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Australian Indigenous HealthBulletin
 
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spacing1Health FAQs

The Health FAQs provide brief answers to questions about Aboriginal and Torres Strait Islander health, with information about Indigenous people, health problems and common risk factors. The answers are updated regularly as new information becomes available, and will expand to include information about other health conditions and social determinants.

What do we know about the Indigenous population?

Population details
Indigenous people make up 3% of the population in Australia. NSW has the largest Indigenous population and the NT has the highest proportion of Indigenous people.
More about population details
Identification of Indigenous status
The identification of Indigenous people for statistical collections is based largely on self-identification.
More about identification of Indigenous status
Births
Indigenous women in Australia have more babies than non-Indigenous women. Indigenous women generally have babies earlier in life than non-Indigenous women.
More about births
Deaths
Indigenous Australians die at a younger age than non-Indigenous Australians. Currently, Indigenous women are expected to live until almost 73 years of age and Indigenous men are expected to live until around 67 years of age. These estimates have been revised and are substantially higher than they were in the past.
More about deaths
Hospitalisation
Indigenous people are admitted to the hospital more than non-Indigenous people. Many of the admissions involve dialysis (a treatment for kidney disease).
More about hospitalisation

What do we know about specific health conditions among the Indigenous population?

Cardiovascular disease
Indigenous people are diagnosed more frequently and suffer higher mortality from cardiovascular disease than non-Indigenous people.
More about cardiovascular disease
Cancer
Indigenous people are diagnosed with cancer slightly more frequently than non-Indigenous people. The mortality of Indigenous people from cancer is higher than that of non-Indigenous people.
More about cancer
Diabetes
Diabetes is much more common among Indigenous people and occurs at younger ages than among non-Indigenous people.
More about diabetes
Social and emotional wellbeing
Indigenous people report experiencing more significant stressors and higher levels of psychological distress when compared with non-Indigenous people. Hospitalisation and deaths due to 'mental and behavioural disorders' are also higher for the Indigenous population than they are for the non-Indigenous population.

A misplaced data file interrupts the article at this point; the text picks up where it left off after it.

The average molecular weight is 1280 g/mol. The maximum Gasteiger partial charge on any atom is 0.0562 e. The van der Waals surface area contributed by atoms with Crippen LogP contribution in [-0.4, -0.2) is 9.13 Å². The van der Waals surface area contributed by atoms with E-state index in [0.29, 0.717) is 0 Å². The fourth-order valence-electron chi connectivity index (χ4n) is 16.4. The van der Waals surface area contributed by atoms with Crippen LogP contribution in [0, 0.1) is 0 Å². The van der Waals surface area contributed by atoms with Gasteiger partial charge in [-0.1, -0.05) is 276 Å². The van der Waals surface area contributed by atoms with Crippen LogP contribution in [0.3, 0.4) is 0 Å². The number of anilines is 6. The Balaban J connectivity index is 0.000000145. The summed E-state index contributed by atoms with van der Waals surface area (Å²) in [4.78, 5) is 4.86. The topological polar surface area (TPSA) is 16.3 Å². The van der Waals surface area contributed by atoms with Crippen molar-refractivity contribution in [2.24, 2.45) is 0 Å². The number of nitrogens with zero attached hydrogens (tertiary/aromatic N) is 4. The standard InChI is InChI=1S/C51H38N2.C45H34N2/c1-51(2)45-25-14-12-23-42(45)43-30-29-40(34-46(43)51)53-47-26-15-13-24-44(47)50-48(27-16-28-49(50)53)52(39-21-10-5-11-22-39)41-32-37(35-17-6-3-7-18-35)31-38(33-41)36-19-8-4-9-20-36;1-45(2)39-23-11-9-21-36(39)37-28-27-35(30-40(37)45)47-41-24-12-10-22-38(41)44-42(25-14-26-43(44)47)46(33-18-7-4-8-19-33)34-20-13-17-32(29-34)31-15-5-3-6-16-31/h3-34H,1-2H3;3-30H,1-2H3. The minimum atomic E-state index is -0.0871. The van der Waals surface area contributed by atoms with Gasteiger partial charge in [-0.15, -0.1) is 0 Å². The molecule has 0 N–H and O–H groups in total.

More about social and emotional wellbeing
Kidney health
Kidney health is a very serious problem among the Indigenous population and the leading cause of Indigenous hospital admissions.
More about kidney health
Injury
Injury is much more common among Indigenous people and occurs at younger ages than among non-Indigenous people.
More about injury
Respiratory health
Levels of respiratory disease are similar for Indigenous and non-Indigenous people, but asthma is more common among Indigenous people. Indigenous people are more than twice as likely to die from a respiratory disease as other Australians.
More about respiratory health
Eye health
Blindness was six times more common for Indigenous people than non-Indigenous people aged over 40 years, even though Indigenous children have better vision better than non-Indigenous children.
More about eye conditions
Ear health
Levels of ear disease and hearing problems were higher for Indigenous people than non-Indigenous people, especially for children and young people.
More about ear health
Oral health
Oral health problems, including caries and gum disease, are more common among Indigenous people than among non-Indigenous people.
More about oral health
Disability
Disability is much more common among Indigenous people and occurs at younger ages than among non-Indigenous people.
More about disability
Communicable diseases
The communicable diseases that are most important to the health of Indigenous people include: tuberculosis; hepatitis; sexually transmissible infections; HIV/AIDS; Haemophilus influenzae type b; pneumococcal disease; meningococcal disease; and skin infections and infestations. Most of these communicable diseases are far more common in the Indigenous population than the non-Indigenous population.
More about communicable diseases

What do we know about protective and risk factors among the Indigenous population?

Nutrition
Most Indigenous people eat fruits and vegetables every day, but are more likely than non-Indigenous people to miss out on eating enough of them daily.
More about nutrition
Physical activity
Indigenous people are less physically active than non-Indigenous people.
More about physical activity
Tobacco use
Tobacco use is more common among Indigenous people than non-Indigenous people, contributing to a greater burden of disease.
More about tobacco use
Alcohol use
Indigenous people are more likely to not drink any alcohol than non-Indigenous people, but Indigenous who do drink are more likely to do it at harmful levels.
More about alcohol use
Injecting drug use
Injecting drug use is more common among Indigenous people than among non-Indigenous people. Disadvantage in areas such as education, employment and income contribute to the greater use of illicit drugs.
More about injecting drug use

What are the main references about Indigenous health?

We have provided an up-to-date list of publications and reports that provide a good overall picture of Indigenous health.
More about main references

Related resources

 
Last updated: 28 July 2014
 
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